At least 38 JNU, IIT-Delhi professors duped of crores by colleague in real estate fraud

Prima facie, police have found incriminating evidence against the accused in the matter and have lodged an FIR

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Police found a camera on him, and later got to know that he was trying to break into an ATM, 100 metres away from the spot. (Representational photo)

Several professors of JNU and other institutions have accused a former JNU employee of duping them of crores of rupees promising them homes on a DDA plot under a housing development scheme which was never there.

After waiting for over seven years, when these academics did not get anything except hollow promises, their patience ran out and they lodged a formal complaint with the Delhi Police.

Prima facie, police have found incriminating evidence against the accused in the matter and have lodged an FIR.

In 2015, just before he was due retirement, Dr DP Gaikwad, a technical staff in the Department of Environmental Science of JNU, floated a society and named it Noble Socio-Scientific Welfare Organization (NSSWO).

He sold its membership to his peers claiming that the society owned land in the L-Zone in Dwarka Najafgarh Area under the Land Pooling Policy.

He collected from Rs 2 lakh to Rs 16 lakh each from the academic and non-academic staff of JNU, IIT-Delhi, and other nearby institutions for three years in various installments, assuring them that the project was on.

“To make it appear real, he took several of us to show a piece of land, but later it turned out that NSSWO was not the owner of the land,” Professor Gobardhan Das, Chairperson, Molecular Medicine, JNU, said.

“After collecting a hefty amount by cheating all the members, he stopped communicating and blocked all his phone numbers,” Das, a victim of the scam, said.

After he went incommunicado, he was however traced in Gurugram by some professors who went there to confront him.

All the same, he again reeled them in with the offer of another lucrative scheme.

“He continued to play his trick of cheating and in February 2019, he offered to transfer our membership of NSSWO to another entity named Siddhartha Officers Housing and Social Welfare Society (SOHSWS) through which our flats were to be delivered, however, with a significantly escalated cost,” Prof Biswajit Kundu from IIT-Delhi, one of the 10 complainants in the FIR, said.

“He didn’t give any explanation for doing so, nor did he provide any details of any consequent changes in the agreement.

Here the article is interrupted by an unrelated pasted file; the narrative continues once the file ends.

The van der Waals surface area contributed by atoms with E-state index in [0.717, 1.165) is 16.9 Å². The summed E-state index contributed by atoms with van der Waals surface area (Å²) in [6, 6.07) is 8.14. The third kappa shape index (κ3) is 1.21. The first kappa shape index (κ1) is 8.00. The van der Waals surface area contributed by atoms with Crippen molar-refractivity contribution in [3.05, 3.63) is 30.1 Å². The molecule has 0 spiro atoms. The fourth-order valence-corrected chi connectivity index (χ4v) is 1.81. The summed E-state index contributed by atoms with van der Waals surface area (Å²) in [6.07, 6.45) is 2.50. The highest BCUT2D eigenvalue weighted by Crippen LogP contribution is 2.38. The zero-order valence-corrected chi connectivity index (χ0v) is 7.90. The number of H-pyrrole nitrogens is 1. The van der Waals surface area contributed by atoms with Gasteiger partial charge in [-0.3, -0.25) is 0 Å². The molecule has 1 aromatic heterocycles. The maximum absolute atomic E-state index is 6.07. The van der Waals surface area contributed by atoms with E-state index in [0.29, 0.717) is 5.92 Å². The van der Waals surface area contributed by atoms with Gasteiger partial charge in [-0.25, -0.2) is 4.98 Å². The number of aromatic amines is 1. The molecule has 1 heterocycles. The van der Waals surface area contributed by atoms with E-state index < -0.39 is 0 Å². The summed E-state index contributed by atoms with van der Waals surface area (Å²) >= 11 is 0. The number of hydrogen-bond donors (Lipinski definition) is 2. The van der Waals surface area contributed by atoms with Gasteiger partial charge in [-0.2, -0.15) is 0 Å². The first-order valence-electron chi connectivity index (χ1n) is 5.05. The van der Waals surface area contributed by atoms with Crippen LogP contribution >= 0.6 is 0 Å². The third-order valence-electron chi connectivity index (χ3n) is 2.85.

“In spite of repeated requests by several members, he never called a general body meeting of either society, nor took consent from the members of NSSWO for the changes made unilaterally,” Kundu added.

Gaikwad himself admitted that there are 38 professors from JNU who have invested in the project, Das said.

“There are two from IIT and many more from other nearby institutions as far as I know. Initially, in a few cases, he returned 50 to 80 per cent money when he was forced to do so, but later he simply refused to return any money,” Das added.

Dr Bindu Dey, a former senior scientist in the Department of Biotechnology in the Ministry of Science and Technology, was another victim of Gaikwad.

Having lost Rs 8 lakh in a bogus scheme, Dey in 2018 filed a complaint against Gaikwad at Vasant Kunj Police Station where an FIR was lodged against him.

“He collected Rs 16 lakh from me in the name of offering an affordable home but kept delaying with one excuse or the other. After a lot of persuasion and follow-up, he returned Rs 8 lakh but the remaining amount is still with him,” Dey, who retired from the DBT, said.

These academics are the latest in a huge list of victims of real estate fraud in the L-Zone where the Delhi Development Authority had first announced the Land Pooling Policy around 2014.

Before the policy could take the final shape, many housing schemes were floated and till date thousands of people have been defrauded.

Despite DDA’s advisories cautioning people against making any investment in the L-zone in various newspapers, people in need of an affordable home continued to invest and falling prey to frauds.

“The DDA amended the policy in 2018 but still there is a whole lot of ambiguity around it. Investing here is a trap for any prospective homebuyer. I advise people to stay away from it,” Amit Jain, a real estate expert, said.

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